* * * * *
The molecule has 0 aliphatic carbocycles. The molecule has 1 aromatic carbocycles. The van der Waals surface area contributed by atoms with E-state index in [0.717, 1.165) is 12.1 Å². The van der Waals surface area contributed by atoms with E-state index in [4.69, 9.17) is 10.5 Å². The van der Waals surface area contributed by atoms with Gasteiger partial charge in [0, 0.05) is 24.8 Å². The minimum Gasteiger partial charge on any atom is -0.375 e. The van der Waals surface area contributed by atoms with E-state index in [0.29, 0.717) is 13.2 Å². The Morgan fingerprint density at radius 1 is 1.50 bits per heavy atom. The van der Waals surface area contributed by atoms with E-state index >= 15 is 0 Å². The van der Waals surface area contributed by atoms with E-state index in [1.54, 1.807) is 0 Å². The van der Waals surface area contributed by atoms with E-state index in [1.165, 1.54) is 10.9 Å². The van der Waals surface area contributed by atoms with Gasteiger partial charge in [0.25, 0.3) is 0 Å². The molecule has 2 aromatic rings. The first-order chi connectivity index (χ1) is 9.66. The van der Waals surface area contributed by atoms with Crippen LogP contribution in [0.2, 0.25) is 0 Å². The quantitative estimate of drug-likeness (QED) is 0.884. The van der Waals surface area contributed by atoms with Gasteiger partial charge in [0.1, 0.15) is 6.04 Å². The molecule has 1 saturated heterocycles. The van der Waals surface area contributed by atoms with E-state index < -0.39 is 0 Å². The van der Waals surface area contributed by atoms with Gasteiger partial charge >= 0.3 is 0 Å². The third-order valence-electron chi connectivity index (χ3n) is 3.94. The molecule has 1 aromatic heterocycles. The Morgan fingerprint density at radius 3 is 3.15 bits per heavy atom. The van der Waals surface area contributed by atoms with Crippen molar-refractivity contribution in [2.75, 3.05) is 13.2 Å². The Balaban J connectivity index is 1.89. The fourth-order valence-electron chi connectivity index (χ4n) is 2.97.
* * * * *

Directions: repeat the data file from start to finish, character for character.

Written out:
The molecule has 0 aliphatic carbocycles. The molecule has 1 aromatic carbocycles. The van der Waals surface area contributed by atoms with E-state index in [0.717, 1.165) is 12.1 Å². The van der Waals surface area contributed by atoms with E-state index in [4.69, 9.17) is 10.5 Å². The van der Waals surface area contributed by atoms with Gasteiger partial charge in [0, 0.05) is 24.8 Å². The minimum Gasteiger partial charge on any atom is -0.375 e. The van der Waals surface area contributed by atoms with E-state index in [0.29, 0.717) is 13.2 Å². The Morgan fingerprint density at radius 1 is 1.50 bits per heavy atom. The van der Waals surface area contributed by atoms with E-state index >= 15 is 0 Å². The van der Waals surface area contributed by atoms with E-state index in [1.54, 1.807) is 0 Å². The van der Waals surface area contributed by atoms with E-state index in [1.165, 1.54) is 10.9 Å². The van der Waals surface area contributed by atoms with Gasteiger partial charge in [0.25, 0.3) is 0 Å². The molecule has 2 aromatic rings. The first-order chi connectivity index (χ1) is 9.66. The van der Waals surface area contributed by atoms with Crippen LogP contribution in [0.2, 0.25) is 0 Å². The quantitative estimate of drug-likeness (QED) is 0.884. The van der Waals surface area contributed by atoms with Gasteiger partial charge in [0.1, 0.15) is 6.04 Å². The molecule has 1 saturated heterocycles. The van der Waals surface area contributed by atoms with E-state index < -0.39 is 0 Å². The van der Waals surface area contributed by atoms with Gasteiger partial charge >= 0.3 is 0 Å². The third-order valence-electron chi connectivity index (χ3n) is 3.94. The molecule has 1 aromatic heterocycles. The Morgan fingerprint density at radius 3 is 3.15 bits per heavy atom. The van der Waals surface area contributed by atoms with Crippen molar-refractivity contribution in [2.75, 3.05) is 13.2 Å². The Balaban J connectivity index is 1.89. The fourth-order valence-electron chi connectivity index (χ4n) is 2.97.